But Fagan didn't say "reprogramming men." She said "reprogramming how we raise men." Who's getting reprogrammed? Which human beings are analogized to computers and capable of programming? It's got to be those who are raising men, which is mostly women — mothers (more than fathers) and early childhood educators (mostly women). So in fact, in Fagan's statement itself, Rush was encountering what he says he never runs across: a suggestion that women need to be reprogrammed. He doesn't notice it when he sees it, perhaps because reprogramming women is so deeply embedded in the culture that it just looks natural. Feminists continually pressure for the reprogramming of women. That's what the "lean in" campaign is all about.
First a qualification: I think Althouse is pushing the careful parsing a bit here. I suspect that Limbaugh got it right and the Fagan did indeed mean that boy's education needs to be reshaped so that men are programmed to think differently. Fagan sees domestic violence as being a problem with men generally and not with some men and women. That said, I think Althouse's deeper point is correct: ultimately, this project means reprogramming women.

First, Althouse is quite right in noting that education, bot at home and in school, is dominated by women. And it has been for a long, long time. My father, who is in his 80s, had mostly male teachers. I'm in my mid 50s and the majority of my teachers were women. I asked one of my nephews a while ago and he said he had only two male teachers in high school—one who taught gym and the other taught math. Second, she is right in noting that a lot of feminist arguments really are about reprogramming women, and "lean in" is a only the latest example.

Now, some feminists would argue that the real problem is that social pressures already are programming girls and women in ways that restrict their choices to take up math, science and touch football. You will only argue for "reprogramming" if you believe that there is already some programming taking place.  The unspoken part of the argument is a claim that after the revolution is over all "programming" could be removed because everyone would finally be free to do what they want. (It's not an accident that this part is left unspoken; just to say it inspires distrust.)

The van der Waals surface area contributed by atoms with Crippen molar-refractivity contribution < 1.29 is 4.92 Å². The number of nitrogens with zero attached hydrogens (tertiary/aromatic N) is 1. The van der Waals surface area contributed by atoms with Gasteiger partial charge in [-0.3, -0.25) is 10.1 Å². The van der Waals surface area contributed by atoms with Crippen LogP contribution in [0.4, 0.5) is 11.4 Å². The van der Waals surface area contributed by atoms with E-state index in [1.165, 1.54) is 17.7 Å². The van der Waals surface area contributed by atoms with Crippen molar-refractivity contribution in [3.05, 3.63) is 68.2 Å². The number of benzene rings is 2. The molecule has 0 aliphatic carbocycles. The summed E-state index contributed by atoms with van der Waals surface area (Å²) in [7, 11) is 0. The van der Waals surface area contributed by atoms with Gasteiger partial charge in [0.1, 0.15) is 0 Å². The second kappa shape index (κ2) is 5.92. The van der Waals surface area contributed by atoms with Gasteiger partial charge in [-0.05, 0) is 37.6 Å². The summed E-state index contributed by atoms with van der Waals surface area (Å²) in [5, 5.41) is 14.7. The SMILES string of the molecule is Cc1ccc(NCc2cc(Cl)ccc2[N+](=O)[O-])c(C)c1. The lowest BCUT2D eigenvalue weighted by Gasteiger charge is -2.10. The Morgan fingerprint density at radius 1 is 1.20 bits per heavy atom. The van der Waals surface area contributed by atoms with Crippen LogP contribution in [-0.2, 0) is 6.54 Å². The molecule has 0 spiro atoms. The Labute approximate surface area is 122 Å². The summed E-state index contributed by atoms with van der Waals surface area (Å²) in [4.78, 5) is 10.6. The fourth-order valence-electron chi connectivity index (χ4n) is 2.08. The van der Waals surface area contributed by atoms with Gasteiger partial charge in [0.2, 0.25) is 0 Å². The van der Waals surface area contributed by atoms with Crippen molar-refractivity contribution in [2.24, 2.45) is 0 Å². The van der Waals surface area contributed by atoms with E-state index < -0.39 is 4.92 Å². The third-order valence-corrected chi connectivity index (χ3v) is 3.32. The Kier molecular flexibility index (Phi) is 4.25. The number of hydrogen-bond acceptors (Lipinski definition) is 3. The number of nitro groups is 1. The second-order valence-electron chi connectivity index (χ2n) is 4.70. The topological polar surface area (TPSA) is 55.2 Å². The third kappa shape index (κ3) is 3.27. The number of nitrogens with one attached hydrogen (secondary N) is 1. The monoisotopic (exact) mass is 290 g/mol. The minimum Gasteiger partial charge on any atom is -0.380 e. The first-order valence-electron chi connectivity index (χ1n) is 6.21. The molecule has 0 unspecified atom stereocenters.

The problem is that, left to their own devices, most women embrace sexually defined roles. And they have done so more and more aggressively these last few decades. After the revolution—and feminism really changed things in our culture—women have returned to sexually defined roles as quickly as they could. (Boys, not so much, but that's a subject for another day.) As restrictions on women's dress have become freer and freer, thanks to feminism, more and more girls and young women embraced the opportunity to dress in a more sexual fashion. Given the freedom to do what they want, girls seek to define themselves in terms of their sexuality.

Back when I was in university in the 1980s, I had a male professor who gave a lecture claiming that gender differences were disappearing and his primary example was clothing. He flashed up image after image of gender neutral fashion. The problem was he had a theory he was so enamoured with that he couldn't see that young women in the classroom completely contradicted it. They were all dressed in a very feminine fashion and not in the "unisex" (what a dated sound that once new word now has) clothing he wanted them to be wearing.

Of course, it remains possible to continue to argue that this is all do to social norms that force women into behaviours they don't really want while barring most women from math, sciences and senior management but that gets harder to maintain every year. There are enough women who have succeeded in these fields that they could be presented as role models for girls and young women if only we could get more women to pay attention. 

Meanwhile, I am pretty certain the girls in the gym class were happier once they were allowed to stop playing football so they could dow hat they really wanted.